Italy's far-right Salvini calls for populist 'European spring'
Far-right Italian Interior Minister Matteo Salvini on Wednesday said populists from Italy and Poland should spark a "European spring" to replace the centre-right influence of Germany and France, as the EU prepares for key elections.
Salvini, who is also Italy's deputy prime minister, was speaking in Warsaw ahead of talks with Jaroslaw Kaczynski, the powerful leader of the governing rightwing Law and Justice (PiS) party, expected to focus on European parliamentary elections scheduled for late May.
The vote could see nationalist and far-right parties across Europe upset the bloc's balance of power currently dominated by the centre-right.
"We are preparing a new equilibrium and new energy in Europe and Poland and Italy, absolutely, will lead this new European spring," Salvini said in the Polish capital Warsaw, adding that "we have a new plan for Europe" intended to replace the dominant "French-German axis".
Salvini's anti-immigration League party has ruled in coalition with the anti-establishment Five Star Movement since a general election last year.
Rome has had numerous spats with Brussels, notably over immigration and the country's efforts to implement a big-spending budget to apply populist measures.
Last month Italy passed a revised 2019 budget, watering down key measures to avoid being punished by the European Commission and financial markets.
- 'Discrimination'? -
Salvini also told Polish media he had spoken about creating a "Italian-Polish axis" in closed-door talks with PiS Prime Minister Mateusz Morawiecki.
Earlier on Wednesday, Morawiecki said his government shared "many" of the criticisms levelled at the EU by Salvini, accusing Brussels of discriminating against some countries.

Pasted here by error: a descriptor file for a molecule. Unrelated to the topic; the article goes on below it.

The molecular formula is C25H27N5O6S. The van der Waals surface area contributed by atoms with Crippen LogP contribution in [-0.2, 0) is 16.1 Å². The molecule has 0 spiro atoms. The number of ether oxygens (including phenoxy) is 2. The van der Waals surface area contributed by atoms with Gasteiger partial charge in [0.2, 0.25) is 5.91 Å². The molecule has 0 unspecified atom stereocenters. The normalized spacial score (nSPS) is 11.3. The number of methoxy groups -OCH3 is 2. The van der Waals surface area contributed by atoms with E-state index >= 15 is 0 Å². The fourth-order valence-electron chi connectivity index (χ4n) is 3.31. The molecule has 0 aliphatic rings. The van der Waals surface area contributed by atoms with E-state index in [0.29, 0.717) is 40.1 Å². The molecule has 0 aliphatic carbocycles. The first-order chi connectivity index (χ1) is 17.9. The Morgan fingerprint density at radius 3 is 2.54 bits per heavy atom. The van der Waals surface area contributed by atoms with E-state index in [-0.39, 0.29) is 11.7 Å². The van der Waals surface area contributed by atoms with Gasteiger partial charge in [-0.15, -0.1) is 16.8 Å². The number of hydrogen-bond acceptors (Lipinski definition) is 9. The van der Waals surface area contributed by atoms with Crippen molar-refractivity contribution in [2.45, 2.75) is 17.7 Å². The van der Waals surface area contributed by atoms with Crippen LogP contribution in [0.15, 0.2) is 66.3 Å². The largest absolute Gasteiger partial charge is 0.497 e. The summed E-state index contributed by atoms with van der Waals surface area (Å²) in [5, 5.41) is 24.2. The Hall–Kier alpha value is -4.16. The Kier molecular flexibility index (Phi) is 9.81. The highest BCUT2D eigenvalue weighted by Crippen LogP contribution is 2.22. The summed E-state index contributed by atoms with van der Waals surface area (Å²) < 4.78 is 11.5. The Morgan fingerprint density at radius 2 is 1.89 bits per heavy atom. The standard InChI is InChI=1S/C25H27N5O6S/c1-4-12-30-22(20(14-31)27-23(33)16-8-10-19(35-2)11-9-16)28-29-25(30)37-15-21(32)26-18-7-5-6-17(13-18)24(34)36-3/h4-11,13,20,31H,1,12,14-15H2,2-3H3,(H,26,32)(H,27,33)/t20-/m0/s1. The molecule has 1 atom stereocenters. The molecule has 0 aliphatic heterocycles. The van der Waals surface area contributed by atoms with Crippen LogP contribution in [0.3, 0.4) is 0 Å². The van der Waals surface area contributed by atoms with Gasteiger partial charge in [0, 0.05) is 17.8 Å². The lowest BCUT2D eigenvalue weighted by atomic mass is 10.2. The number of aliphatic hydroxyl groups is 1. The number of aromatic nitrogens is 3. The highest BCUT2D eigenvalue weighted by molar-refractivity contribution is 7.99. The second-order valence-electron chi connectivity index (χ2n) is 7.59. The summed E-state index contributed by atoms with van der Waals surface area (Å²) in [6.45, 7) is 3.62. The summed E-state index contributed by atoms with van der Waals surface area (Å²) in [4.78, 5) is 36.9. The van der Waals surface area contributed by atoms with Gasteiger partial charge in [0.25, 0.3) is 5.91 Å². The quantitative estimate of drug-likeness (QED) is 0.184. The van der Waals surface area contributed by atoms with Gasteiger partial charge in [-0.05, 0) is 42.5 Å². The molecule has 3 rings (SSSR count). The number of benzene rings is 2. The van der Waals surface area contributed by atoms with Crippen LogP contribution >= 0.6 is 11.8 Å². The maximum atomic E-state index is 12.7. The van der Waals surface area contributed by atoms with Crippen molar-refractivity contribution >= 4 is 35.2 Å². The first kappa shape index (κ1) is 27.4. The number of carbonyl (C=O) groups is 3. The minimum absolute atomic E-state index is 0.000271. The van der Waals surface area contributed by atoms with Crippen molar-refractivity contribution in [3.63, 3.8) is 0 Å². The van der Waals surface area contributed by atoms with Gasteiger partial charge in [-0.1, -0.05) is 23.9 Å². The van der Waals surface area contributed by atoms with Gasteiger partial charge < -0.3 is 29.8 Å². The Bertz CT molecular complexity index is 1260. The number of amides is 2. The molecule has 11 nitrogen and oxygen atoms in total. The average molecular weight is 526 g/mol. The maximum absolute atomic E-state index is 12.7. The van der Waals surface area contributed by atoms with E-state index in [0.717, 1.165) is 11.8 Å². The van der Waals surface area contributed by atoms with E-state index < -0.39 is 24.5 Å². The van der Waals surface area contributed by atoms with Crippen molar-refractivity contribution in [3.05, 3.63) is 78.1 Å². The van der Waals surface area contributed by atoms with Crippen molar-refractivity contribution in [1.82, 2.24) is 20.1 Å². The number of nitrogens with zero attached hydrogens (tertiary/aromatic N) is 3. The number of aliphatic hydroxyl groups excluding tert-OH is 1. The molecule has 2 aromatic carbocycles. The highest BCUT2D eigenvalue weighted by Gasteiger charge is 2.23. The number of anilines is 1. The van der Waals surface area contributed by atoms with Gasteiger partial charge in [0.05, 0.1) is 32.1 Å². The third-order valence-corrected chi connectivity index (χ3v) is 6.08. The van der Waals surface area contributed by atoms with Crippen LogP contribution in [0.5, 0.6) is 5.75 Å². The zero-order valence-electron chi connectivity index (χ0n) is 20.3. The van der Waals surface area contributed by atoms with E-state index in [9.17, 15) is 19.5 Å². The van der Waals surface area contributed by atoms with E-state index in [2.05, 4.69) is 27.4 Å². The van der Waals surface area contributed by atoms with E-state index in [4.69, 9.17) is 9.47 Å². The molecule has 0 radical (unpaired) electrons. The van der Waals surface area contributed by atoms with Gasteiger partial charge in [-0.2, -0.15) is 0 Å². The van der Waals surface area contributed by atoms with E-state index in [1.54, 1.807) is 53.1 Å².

"Different member states are treated quite differently in very similar situations, so this probably a definition of discrimination, isn't it?" Morawiecki told US broadcaster CNBC on Wednesday.
"One country has a budget deficit of 2.4 percent (Italy) and another country has a deficit exceeding 3 percent (France)... and they are treated differently because of some other aspects," he said, referring to a budget dispute between Brussels and Rome.
"There should not be this different treatment by Brussels," Morawiecki said, adding that "so with Mr Salvini we are on the same page with regards to many European matters."
Also facing a general election at home in Poland late this year, Morawiecki recently appointed young far-right politician Adam Andruszkiewicz, in what critics say amounts to a bid to court groups with anti-migrant and ultra-nationalist views.
Since taking office in 2015, the PiS government has put Poland on a collision course with the EU over a string of controversial judicial reforms.
Brussels insists the measures pose a threat to judicial independence, the rule of law and ultimately to democracy.
Warsaw has since backed out of its reform aimed at retiring Supreme Court judges deemed by the EU's top court to undermine judicial independence.
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